Open Access Tracking Project

The home page of the Open Access Tracking Project. “OATP uses social tagging to capture new developments on open access to research. The OATP mission is (1) to provide a real-time alert service for OA-related news and comment, and (2) to organize knowledge of the field by tag or subtopic. The project publishes a comprehensive primary feed of new OA developments, and hundreds of smaller secondary feeds on OA subtopics, one for each project tag.”

How big was OA Week this year? How comprehensive is OATP?

“The Open Access Tracking Project (+OATP, @oatp) uses social tagging to generate real-time alerts to new OA-related developments — and it aims to be comprehensive. In the six months leading up to this year’s OA Week period, its primary feed published an average of 788 items per month. 

The OA Week tsunami began in September, peaked in October, and tapered off in November. In those three months to date (up to Nov 22), the same feed averaged 1,097 items per month. 

Of those 3,300 items, 376 or 11% were explicitly about OA Week itself, and tagged with oa.oa_week….”

Inconsistent XML as a Barrier to Reuse of Open Access Content – Journal Article Tag Suite Conference (JATS-Con) Proceedings 2013 – NCBI Bookshelf

Abstract:  In this paper, we will describe the current state of some of the tagging of articles within the PMC Open Access subset. As a case study, we will use our experiences developing the Open Access Media Importer, a tool to harvest content from the OA subset for automated upload to Wikimedia Commons.

Tagging inconsistencies stretch across several aspects of the articles, ranging from licensing to keywords to the media types of supplementary materials. While all of these complicate large-scale reuse, the unclear licensing statements had the greatest impact, requiring us to implement text mining-like algorithms in order to accurately determine whether or not specific content was compatible with reuse on Wikimedia Commons.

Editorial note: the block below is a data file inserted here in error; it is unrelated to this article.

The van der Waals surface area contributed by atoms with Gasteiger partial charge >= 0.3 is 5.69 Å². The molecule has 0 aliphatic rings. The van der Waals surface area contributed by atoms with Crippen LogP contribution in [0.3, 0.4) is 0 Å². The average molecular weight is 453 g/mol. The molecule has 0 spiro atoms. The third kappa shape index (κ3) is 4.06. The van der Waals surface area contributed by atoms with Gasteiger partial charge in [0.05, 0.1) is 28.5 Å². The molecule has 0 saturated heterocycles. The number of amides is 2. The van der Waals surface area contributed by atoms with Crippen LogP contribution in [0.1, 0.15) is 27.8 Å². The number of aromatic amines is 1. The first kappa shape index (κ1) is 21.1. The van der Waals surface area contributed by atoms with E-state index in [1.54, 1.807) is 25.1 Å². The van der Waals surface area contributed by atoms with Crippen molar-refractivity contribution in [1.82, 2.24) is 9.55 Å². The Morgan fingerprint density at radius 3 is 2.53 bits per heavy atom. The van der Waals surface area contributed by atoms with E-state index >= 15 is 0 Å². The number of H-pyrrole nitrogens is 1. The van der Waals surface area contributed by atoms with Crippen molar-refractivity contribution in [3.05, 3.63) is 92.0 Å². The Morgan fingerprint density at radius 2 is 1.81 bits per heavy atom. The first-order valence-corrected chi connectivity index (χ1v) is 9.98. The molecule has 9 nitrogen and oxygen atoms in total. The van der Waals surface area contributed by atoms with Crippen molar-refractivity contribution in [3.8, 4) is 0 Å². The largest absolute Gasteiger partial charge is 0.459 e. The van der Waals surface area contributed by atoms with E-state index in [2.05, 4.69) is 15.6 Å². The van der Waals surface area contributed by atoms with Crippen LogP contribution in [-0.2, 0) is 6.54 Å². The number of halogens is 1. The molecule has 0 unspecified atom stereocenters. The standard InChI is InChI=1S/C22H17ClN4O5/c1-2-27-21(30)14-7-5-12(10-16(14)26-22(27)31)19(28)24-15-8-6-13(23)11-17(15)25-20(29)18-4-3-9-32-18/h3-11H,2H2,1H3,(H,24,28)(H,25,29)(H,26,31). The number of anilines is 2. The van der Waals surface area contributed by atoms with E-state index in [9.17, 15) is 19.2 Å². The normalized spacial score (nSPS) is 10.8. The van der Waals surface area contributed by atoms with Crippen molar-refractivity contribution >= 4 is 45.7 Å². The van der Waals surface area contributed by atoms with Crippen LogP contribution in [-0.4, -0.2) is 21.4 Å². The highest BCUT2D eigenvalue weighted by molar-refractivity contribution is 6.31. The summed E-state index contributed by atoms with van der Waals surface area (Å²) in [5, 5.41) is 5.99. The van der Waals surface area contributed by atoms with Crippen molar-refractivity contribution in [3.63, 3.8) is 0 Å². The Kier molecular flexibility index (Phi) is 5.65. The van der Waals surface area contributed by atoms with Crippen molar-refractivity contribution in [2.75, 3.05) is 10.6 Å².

Besides presenting examples of incorrectly tagged XML from a range of publishers, we will also explore past and current efforts towards standardization of license tagging, and we will describe a set of recommendations related to tagging practices of certain data, to ensure that it is both compatible with existing standards, and consistent and machine-readable.

Inconsistent XML as a Barrier to Reuse of Open Access Content

Abstract:  In our paper, we described the current state of some of the tagging of articles within the PMC Open Access subset. As a case study, we used our experiences developing the Open Access Media Importer, a tool to harvest content from the OA subset and automatically upload it to Wikimedia Commons.

Tagging inconsistencies stretch across several aspects of the articles, ranging from licensing to keywords to the media types of supplementary materials. While all of these complicate large-scale reuse, the unclear licensing statements required us to implement text mining-like algorithms in order to accurately determine whether or not specific content was compatible with reuse on Wikimedia Commons.
Besides presenting examples of incorrectly tagged XML from a range of publishers, we will also explore past and current efforts towards standardization of license tagging, and we will describe a set of recommendations for generators of content on how best to tag certain data so that it is both compatible with existing standards, and consistent and machine-readable.